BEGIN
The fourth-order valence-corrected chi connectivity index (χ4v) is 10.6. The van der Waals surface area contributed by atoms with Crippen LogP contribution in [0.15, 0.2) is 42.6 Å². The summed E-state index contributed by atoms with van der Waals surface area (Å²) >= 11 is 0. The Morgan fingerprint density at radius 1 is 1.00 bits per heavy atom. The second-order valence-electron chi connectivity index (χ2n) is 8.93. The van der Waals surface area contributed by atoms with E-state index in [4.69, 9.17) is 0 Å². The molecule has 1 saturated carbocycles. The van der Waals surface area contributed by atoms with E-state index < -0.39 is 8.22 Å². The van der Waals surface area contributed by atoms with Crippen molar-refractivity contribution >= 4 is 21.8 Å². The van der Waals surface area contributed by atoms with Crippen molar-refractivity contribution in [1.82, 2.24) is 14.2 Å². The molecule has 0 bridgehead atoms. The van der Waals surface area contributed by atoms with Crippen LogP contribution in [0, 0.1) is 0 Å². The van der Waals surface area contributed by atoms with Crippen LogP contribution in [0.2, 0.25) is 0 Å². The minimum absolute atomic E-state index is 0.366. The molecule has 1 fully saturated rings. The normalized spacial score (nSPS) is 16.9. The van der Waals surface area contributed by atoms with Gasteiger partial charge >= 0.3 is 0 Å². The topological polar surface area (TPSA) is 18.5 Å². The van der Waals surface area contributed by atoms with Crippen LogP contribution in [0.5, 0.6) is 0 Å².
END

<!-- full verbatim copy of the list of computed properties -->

The fourth-order valence-corrected chi connectivity index (χ4v) is 10.6. The van der Waals surface area contributed by atoms with Crippen LogP contribution in [0.15, 0.2) is 42.6 Å². The summed E-state index contributed by atoms with van der Waals surface area (Å²) >= 11 is 0. The Morgan fingerprint density at radius 1 is 1.00 bits per heavy atom. The second-order valence-electron chi connectivity index (χ2n) is 8.93. The van der Waals surface area contributed by atoms with E-state index in [4.69, 9.17) is 0 Å². The molecule has 1 saturated carbocycles. The van der Waals surface area contributed by atoms with E-state index < -0.39 is 8.22 Å². The van der Waals surface area contributed by atoms with Crippen molar-refractivity contribution >= 4 is 21.8 Å². The van der Waals surface area contributed by atoms with Crippen molar-refractivity contribution in [1.82, 2.24) is 14.2 Å². The molecule has 0 bridgehead atoms. The van der Waals surface area contributed by atoms with Crippen LogP contribution in [0, 0.1) is 0 Å². The van der Waals surface area contributed by atoms with Crippen LogP contribution in [0.2, 0.25) is 0 Å². The minimum absolute atomic E-state index is 0.366. The molecule has 1 fully saturated rings. The normalized spacial score (nSPS) is 16.9. The van der Waals surface area contributed by atoms with Gasteiger partial charge >= 0.3 is 0 Å². The topological polar surface area (TPSA) is 18.5 Å². The van der Waals surface area contributed by atoms with Crippen LogP contribution in [0.5, 0.6) is 0 Å².